Global Equities

The selloff in equities continued into the third quarter as heightened geopolitical concerns, high inflation, and a hawkish stance from central banks around the world underscored concerns around an economic slowdown. International equities experienced the steepest declines for the three months ended September 30; their performance was exacerbated, in part, by the strengthening U.S. dollar. Chinese stocks, in particular, had a rough quarter with the MSCI China Index down 22.5%.

Taking a cue from publicly traded markets, private equity activity was subdued in the third quarter. While fundraising kept pace with the outsized levels of 2021 for the first six months of this year, both fundraising and deal activity slowed significantly in the third quarter as investors reassessed macroeconomic conditions and the market environment. Fundraising totaled $148 billion in the third quarter, according to data from Preqin.

Although valuations are yet to fully reset, the late-stage venture market has felt the slow down, with crossover investors— public-market investors and hedge funds deploying fewer dollars for a fourth consecutive quarter. For the three months ended September 30, deal activity across U.S. private equity, at $186 billion, was the lowest since 2020, according to data from PitchBook. Similarly, deal value across venture capital, totaling $43 billion, hit a new low since 2020, according to data from PitchBook.

Global Fixed Income

Doubling down on its commitment to rein in inflation even at the expense of economic growth, the Federal Reserve boosted the Fed Funds rate by 75 basis points in September—its fifth rate hike this year—bringing the benchmark rate to 3%-3.25%. The yield on the 10-year Treasury touched 4% and projections for the year-end Fed Funds Rate rose 100 basis points to 4.38%. The central bank’s aggressive stance sent fixed-income and credit markets to new lows. High-grade debt was particularly hard hit: Treasuries, mortgage-backed securities and corporate bonds were down between 4.3% and 5.3% in the third quarter. With year-to-date losses at 14.6% for the BBG Aggregate Index, 2022 is on track to be the worst performing year in the Index’s 45-year history.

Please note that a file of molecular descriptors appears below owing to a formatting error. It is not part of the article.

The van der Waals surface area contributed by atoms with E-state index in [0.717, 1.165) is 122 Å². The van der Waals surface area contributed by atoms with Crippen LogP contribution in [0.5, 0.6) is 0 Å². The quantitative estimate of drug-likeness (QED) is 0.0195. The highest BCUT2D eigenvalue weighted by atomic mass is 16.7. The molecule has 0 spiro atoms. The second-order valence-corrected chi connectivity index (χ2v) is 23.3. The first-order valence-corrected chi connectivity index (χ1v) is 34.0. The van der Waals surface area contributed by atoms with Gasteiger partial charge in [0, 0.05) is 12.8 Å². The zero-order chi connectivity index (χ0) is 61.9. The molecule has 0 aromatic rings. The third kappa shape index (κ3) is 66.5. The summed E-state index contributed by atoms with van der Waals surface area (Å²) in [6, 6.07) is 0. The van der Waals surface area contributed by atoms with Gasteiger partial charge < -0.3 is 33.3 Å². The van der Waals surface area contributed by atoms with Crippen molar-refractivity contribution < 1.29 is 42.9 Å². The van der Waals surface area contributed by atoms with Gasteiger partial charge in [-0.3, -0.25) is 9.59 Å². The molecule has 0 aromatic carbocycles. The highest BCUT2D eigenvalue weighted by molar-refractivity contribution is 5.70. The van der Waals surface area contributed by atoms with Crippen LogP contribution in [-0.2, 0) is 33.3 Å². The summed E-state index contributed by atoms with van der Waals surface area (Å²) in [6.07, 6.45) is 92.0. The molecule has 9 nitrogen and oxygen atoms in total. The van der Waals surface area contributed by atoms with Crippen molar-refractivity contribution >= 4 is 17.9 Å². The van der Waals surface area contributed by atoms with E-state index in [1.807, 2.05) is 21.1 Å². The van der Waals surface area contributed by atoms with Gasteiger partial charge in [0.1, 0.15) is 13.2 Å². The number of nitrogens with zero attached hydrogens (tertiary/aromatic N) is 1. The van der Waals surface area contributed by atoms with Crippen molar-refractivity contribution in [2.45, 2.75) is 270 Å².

High-yield corporate debt fared modestly better, as spreads had previously widened to stressed levels. There is marked performance dispersion by rating, with lower-rated bonds and loans—CCCs in particular—significantly underperforming, reflecting investors’ concern around credit worthiness. The leveraged loan market was the best relative performer with total losses for the year totaling 3.9%. Corporate debt defaults have ticked up from their historic lows, but remain well below average, with the 12-month default rate for bonds and loans at 0.83% and 1.14%, respectively.

Real Assets

Real assets tumbled in the third quarter. The Bloomberg Commodity Index posted its second consecutive quarterly loss of 4.1%, ceding gains earned during the start of the year. Crude oil prices—initially bolstered by supply constraints caused by the Russia-Ukraine war—suffered a hefty 26.2% drawdown. Gold prices also faltered, losing 8.1% in the three months ended September 30.

Global natural resources fell significantly during the quarter, with the metals and mining, energy and agriculture sub-indexes recording declines. The S&P Global Infrastructure Index fell 9.6% in the third quarter. Despite their recent struggles, NEPC maintains a favorable view of global infrastructure due to the potential for elevated inflation.

In real estate, the FTSE NAREIT Equity REITs Index lost 10.8% in the third quarter, bringing year-to-date losses to 28.6%. While low interest rates had boosted REITs, rising rates are driving down valuations across the board. Though all segments of the REIT market have been in the red in 2022, dispersion among the underlying property types persists. Office and malls have lagged, while industrial, residential and self-storage sectors have provided the most value for investors.

In private real estate, returns continued to moderate in the third quarter, with the NCREIF ODCE posting a 0.52% preliminary gross return. In addition to uncertainty around the future demand for traditional office space, higher interest rates present challenges. Still, investors continue to benefit from sturdy fundamentals in industrial and residential real estate.

Download Quarterly Asset Class Review: Q3 2022